Monday, July 27, 2009
Adaptations 2: Patricia's Green
For over 30 years, a doubledecker freeway ran through the Hayes Valley neighborhood like a festering wound, but the 1989 Loma Prieta earthquake damaged the structure sufficiently that it was torn down by Caltrans, and committed neighborhood activists managed to keep the monstrosity from being resurrected.
Of course, there is a new, surface roadway leading from Market Street and the 101 freeway known as Octavia Boulevard, which is a case of disastrous urban planning all of its own. However, at the end of that car-centric mess, a beautiful little park called Patricia's Green was installed just as this blog was starting up over four years ago.
The first post, in fact, was about David Best's temple, which was the first collaboration between the Black Rock Arts Foundation and the Hayes Valley Art Coaliation.
The popularity and the example set by that initial temple has been wonderful for San Francisco public art. The process used to involve a long, expensive, and elitist bureaucratic tangle that commissioned work from an established artist, usually outside of the Bay Area. This would take years to fund, negotiate, and install, and if the people living around the art hated it, they basically had to lump it.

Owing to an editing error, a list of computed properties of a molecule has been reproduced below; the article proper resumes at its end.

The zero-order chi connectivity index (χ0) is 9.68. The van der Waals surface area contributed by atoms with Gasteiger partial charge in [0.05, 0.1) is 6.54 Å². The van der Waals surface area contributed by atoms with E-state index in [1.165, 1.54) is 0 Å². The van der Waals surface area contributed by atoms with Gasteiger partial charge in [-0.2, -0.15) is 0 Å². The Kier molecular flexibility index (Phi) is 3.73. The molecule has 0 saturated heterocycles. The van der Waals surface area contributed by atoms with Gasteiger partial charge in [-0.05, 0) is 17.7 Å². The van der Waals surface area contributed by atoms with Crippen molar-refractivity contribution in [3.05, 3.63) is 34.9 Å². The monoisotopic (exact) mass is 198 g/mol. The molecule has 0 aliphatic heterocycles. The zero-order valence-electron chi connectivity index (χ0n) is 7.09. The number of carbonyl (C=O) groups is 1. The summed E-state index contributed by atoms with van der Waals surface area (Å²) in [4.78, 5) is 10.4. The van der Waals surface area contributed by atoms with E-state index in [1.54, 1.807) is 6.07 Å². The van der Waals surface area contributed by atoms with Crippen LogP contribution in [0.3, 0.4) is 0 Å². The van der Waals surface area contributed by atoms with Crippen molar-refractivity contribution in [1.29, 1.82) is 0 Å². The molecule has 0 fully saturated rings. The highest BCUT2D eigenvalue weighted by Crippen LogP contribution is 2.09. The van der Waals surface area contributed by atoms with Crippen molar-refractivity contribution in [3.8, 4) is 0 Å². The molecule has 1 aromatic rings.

With "temporary" neighborhood installations, however, if you don't like it, just wait for a bit and the thing will be gone and replaced by something else. This Burning Man, transitory aesthetic has essentially been a quiet revolution in San Francisco over the last four years. It has also probably led the San Francisco Art Commission into some interesting new ways of thinking, evidenced by its current Patrick Dougherty commission in Civic Center Plaza, and the other "temporary" installations they have sponsored, from Louise Bourgeois' waterfront spider to Manolo Valdes' Infanta sculptures.
Patricia's Green has hosted a few sculptural clunkers over the last four years, but most of the exhibits have been magical, such as the Best Temple, the Wowhaus miniature golf course, and Koilos from Burning Man. Mark Baugh-Sasaki's "Adaptations" is a welcome addition to the neighborhood, where it will reside until the end of the year. As Matthew Hubbard commented, "twigs are the new marble."